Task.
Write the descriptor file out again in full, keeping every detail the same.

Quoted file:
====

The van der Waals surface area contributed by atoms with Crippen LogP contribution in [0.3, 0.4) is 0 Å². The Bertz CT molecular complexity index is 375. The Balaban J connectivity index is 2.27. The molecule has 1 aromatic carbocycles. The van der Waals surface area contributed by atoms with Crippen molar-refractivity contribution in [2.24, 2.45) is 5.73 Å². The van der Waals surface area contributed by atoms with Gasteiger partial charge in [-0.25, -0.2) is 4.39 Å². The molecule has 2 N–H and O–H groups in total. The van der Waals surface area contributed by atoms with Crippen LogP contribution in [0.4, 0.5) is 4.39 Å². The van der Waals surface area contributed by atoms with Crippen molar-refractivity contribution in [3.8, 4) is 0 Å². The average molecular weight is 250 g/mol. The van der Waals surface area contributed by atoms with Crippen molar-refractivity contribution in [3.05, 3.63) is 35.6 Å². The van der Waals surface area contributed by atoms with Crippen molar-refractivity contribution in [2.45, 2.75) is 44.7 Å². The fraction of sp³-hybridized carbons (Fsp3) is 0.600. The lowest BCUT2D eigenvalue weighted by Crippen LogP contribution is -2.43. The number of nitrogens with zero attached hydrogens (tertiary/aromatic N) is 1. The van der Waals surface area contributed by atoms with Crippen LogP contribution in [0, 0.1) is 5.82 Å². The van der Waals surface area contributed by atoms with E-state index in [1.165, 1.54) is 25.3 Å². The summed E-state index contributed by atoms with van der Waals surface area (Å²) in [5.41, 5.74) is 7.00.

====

The van der Waals surface area contributed by atoms with Crippen LogP contribution in [0.3, 0.4) is 0 Å². The Bertz CT molecular complexity index is 375. The Balaban J connectivity index is 2.27. The molecule has 1 aromatic carbocycles. The van der Waals surface area contributed by atoms with Crippen molar-refractivity contribution in [2.24, 2.45) is 5.73 Å². The van der Waals surface area contributed by atoms with Gasteiger partial charge in [-0.25, -0.2) is 4.39 Å². The molecule has 2 N–H and O–H groups in total. The van der Waals surface area contributed by atoms with Crippen LogP contribution in [0.4, 0.5) is 4.39 Å². The van der Waals surface area contributed by atoms with Crippen molar-refractivity contribution in [3.8, 4) is 0 Å². The average molecular weight is 250 g/mol. The van der Waals surface area contributed by atoms with Crippen molar-refractivity contribution in [3.05, 3.63) is 35.6 Å². The van der Waals surface area contributed by atoms with Crippen molar-refractivity contribution in [2.45, 2.75) is 44.7 Å². The fraction of sp³-hybridized carbons (Fsp3) is 0.600. The lowest BCUT2D eigenvalue weighted by Crippen LogP contribution is -2.43. The number of nitrogens with zero attached hydrogens (tertiary/aromatic N) is 1. The van der Waals surface area contributed by atoms with Crippen LogP contribution in [0, 0.1) is 5.82 Å². The van der Waals surface area contributed by atoms with E-state index in [1.165, 1.54) is 25.3 Å². The summed E-state index contributed by atoms with van der Waals surface area (Å²) in [5.41, 5.74) is 7.00.